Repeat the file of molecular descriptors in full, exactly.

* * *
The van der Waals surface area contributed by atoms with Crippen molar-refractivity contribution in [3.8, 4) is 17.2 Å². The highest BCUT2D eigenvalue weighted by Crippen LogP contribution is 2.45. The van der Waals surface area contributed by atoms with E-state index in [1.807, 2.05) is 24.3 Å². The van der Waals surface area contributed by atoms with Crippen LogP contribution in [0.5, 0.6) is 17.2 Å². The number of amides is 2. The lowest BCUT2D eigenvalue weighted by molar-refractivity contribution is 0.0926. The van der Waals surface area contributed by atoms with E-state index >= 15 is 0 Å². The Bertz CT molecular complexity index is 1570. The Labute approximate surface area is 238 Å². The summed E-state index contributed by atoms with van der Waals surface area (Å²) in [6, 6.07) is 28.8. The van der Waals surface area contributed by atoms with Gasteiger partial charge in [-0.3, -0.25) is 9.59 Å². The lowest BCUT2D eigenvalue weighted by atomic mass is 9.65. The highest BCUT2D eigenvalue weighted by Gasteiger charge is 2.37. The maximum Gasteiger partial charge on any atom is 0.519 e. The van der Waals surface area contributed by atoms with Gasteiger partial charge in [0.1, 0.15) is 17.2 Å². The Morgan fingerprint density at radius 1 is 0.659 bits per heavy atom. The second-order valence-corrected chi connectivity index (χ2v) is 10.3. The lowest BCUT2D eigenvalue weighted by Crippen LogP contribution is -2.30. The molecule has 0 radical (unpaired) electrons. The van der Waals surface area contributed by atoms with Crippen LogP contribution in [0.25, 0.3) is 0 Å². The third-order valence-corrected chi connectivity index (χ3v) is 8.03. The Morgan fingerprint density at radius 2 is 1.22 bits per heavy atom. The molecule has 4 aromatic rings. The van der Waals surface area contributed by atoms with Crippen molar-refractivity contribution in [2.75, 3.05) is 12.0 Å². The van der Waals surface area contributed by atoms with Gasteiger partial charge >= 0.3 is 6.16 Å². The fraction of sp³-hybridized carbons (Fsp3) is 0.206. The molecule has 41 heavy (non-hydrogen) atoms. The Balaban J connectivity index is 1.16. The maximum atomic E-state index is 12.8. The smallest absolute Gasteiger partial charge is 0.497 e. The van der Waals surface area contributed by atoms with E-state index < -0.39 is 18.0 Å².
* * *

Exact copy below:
The van der Waals surface area contributed by atoms with Crippen molar-refractivity contribution in [3.8, 4) is 17.2 Å². The highest BCUT2D eigenvalue weighted by Crippen LogP contribution is 2.45. The van der Waals surface area contributed by atoms with E-state index in [1.807, 2.05) is 24.3 Å². The van der Waals surface area contributed by atoms with Crippen LogP contribution in [0.5, 0.6) is 17.2 Å². The number of amides is 2. The lowest BCUT2D eigenvalue weighted by molar-refractivity contribution is 0.0926. The van der Waals surface area contributed by atoms with E-state index >= 15 is 0 Å². The Bertz CT molecular complexity index is 1570. The Labute approximate surface area is 238 Å². The summed E-state index contributed by atoms with van der Waals surface area (Å²) in [6, 6.07) is 28.8. The van der Waals surface area contributed by atoms with Gasteiger partial charge in [-0.3, -0.25) is 9.59 Å². The lowest BCUT2D eigenvalue weighted by atomic mass is 9.65. The highest BCUT2D eigenvalue weighted by Gasteiger charge is 2.37. The maximum Gasteiger partial charge on any atom is 0.519 e. The van der Waals surface area contributed by atoms with Gasteiger partial charge in [0.1, 0.15) is 17.2 Å². The Morgan fingerprint density at radius 1 is 0.659 bits per heavy atom. The second-order valence-corrected chi connectivity index (χ2v) is 10.3. The lowest BCUT2D eigenvalue weighted by Crippen LogP contribution is -2.30. The molecule has 0 radical (unpaired) electrons. The van der Waals surface area contributed by atoms with Crippen LogP contribution in [0.25, 0.3) is 0 Å². The third-order valence-corrected chi connectivity index (χ3v) is 8.03. The Morgan fingerprint density at radius 2 is 1.22 bits per heavy atom. The molecule has 4 aromatic rings. The van der Waals surface area contributed by atoms with Crippen molar-refractivity contribution in [2.75, 3.05) is 12.0 Å². The van der Waals surface area contributed by atoms with Gasteiger partial charge >= 0.3 is 6.16 Å². The fraction of sp³-hybridized carbons (Fsp3) is 0.206. The molecule has 41 heavy (non-hydrogen) atoms. The Balaban J connectivity index is 1.16. The maximum atomic E-state index is 12.8. The smallest absolute Gasteiger partial charge is 0.497 e. The van der Waals surface area contributed by atoms with E-state index < -0.39 is 18.0 Å².